Pretty likely IMO that wouldn’t happen. ASI (Artificial Superintelligence) would be a powerful tool for the first country to get it. And due to the rate at which intelligence can increase, only the first country to get it.

We’ve had animals escape the limited region we allowed them to operate in. Humans can escape our jails. An advanced intellect couod surely find a way beyond out restraints.

Even a simple goal can backfire. A classic example being that the quickest way to kill all the fleas on a dog is to burn the dog.

Going back, an ASI could find a way to disable those.

In the age if the internet, that requires a lot of blowing things up.


#14

There are no self-aware AIs but AIs exist that can learn and correlate information.


#15

It appears you don’t read the technical literature. None of the AIs will have access to the internet used by the peasants. The military has their own version which is isolated from the peasant version. If need be, portions of the peasant internet could be shut down. This version of the internet is nothing to them.


#16

Science is evolving quickly. It’s only a matter of time until humans and computers combine in some fashion. It’s already happening (as I type from my iPhone). As bionic body parts/joints/organs replace decaying parts, the body will live vastly longer.

Imagine when we are able to control something remotely, like a nest thermostat from work. Then, imagine the ability to open or close a garage door or start the oven, or mow the grass from another location.

Now imagine that you could control a robot from your desk, or from a sailboat. If the robot had a human form, others might not know that the robot wasn’t artificial. You could have more than one robot doing tasks on your behalf/at your direction simultaneously, receiving feedback/stimulus response remotely. Almost allowing you to be in more than one place at a time.

The robots are already at the mercy of programmers who have to use moral values to decide, for example, if an autonomous car has an imminent accident ahead whether to veer toward a school bus full of children or an elderly pedestrian. “Choices” will be required. Maybe not in the ‘robot-becomes-self-aware’ vain, but in the need to make choices which have downstream consequences. The key will be how to assign an objective function. This will be driven, in part, by the ethos of the programmer.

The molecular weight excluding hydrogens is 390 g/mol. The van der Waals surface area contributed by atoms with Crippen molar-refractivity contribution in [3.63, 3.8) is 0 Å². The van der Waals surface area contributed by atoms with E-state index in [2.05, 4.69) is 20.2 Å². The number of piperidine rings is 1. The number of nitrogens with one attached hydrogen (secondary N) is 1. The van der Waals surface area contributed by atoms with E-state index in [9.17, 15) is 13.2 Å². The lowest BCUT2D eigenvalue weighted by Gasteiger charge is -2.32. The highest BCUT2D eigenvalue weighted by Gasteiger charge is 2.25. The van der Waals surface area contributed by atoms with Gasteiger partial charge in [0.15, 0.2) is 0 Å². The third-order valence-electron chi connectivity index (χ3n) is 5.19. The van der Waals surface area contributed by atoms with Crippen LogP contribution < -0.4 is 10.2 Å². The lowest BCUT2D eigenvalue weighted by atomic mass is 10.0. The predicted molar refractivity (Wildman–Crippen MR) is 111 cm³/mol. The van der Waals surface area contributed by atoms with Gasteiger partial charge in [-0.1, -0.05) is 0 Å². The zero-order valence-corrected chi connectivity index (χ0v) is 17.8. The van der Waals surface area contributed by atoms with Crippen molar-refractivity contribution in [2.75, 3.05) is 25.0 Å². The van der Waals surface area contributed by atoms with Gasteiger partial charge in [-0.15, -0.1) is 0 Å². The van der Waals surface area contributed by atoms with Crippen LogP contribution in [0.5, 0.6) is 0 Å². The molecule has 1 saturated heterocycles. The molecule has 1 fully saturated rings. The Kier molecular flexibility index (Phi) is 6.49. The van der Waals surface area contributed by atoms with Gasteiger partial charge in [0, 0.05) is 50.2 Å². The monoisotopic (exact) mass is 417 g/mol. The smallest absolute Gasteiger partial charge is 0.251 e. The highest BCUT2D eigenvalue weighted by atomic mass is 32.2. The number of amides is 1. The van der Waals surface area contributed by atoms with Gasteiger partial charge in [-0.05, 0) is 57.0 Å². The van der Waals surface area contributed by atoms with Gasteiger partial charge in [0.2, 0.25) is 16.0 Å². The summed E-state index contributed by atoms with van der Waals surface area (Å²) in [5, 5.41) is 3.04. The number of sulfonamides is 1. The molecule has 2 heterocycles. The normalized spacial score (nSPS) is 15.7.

#17

It could be, that’s for sure. If you have a lot of concern about AI taking over, I can recommend that you listen to Ground Zero, a nationwide program originating in Portland Oregon at night. The host, Clyde Lewis, is very up on this possible problem


#18

Sounds like you’ve been reading Dan Browns Origin :slight_smile: Seriously though there is no way of knowing xx we do need to be more present with each other though without staring at our phones ( the irony as I’m writing this on my phone ) but I’m by myself so I’m not neglecting anyone .even pope Francis has mentioned smart phones as being an issue


#19

A few bionic parts are here. Self-driving cars are nowhere near ready. I wouldn’t want to watch my muscles atrophy from not doing things. We have muscles that need to be used or they become weaker. I would not pay money for a humanoid robot. The robots have no identity. They are not at the mercy of anyone but we are. A robot accidentally does something wrong that results in property damage or personal injury. Who is to blame? The owner. And bionic parts doesn’t mean you won’t die if shot by a robber.


#20

Every time I turn around, I see self drivers on the road. They are really devoting a lot of effort to the project, I can’t think its that far down the line.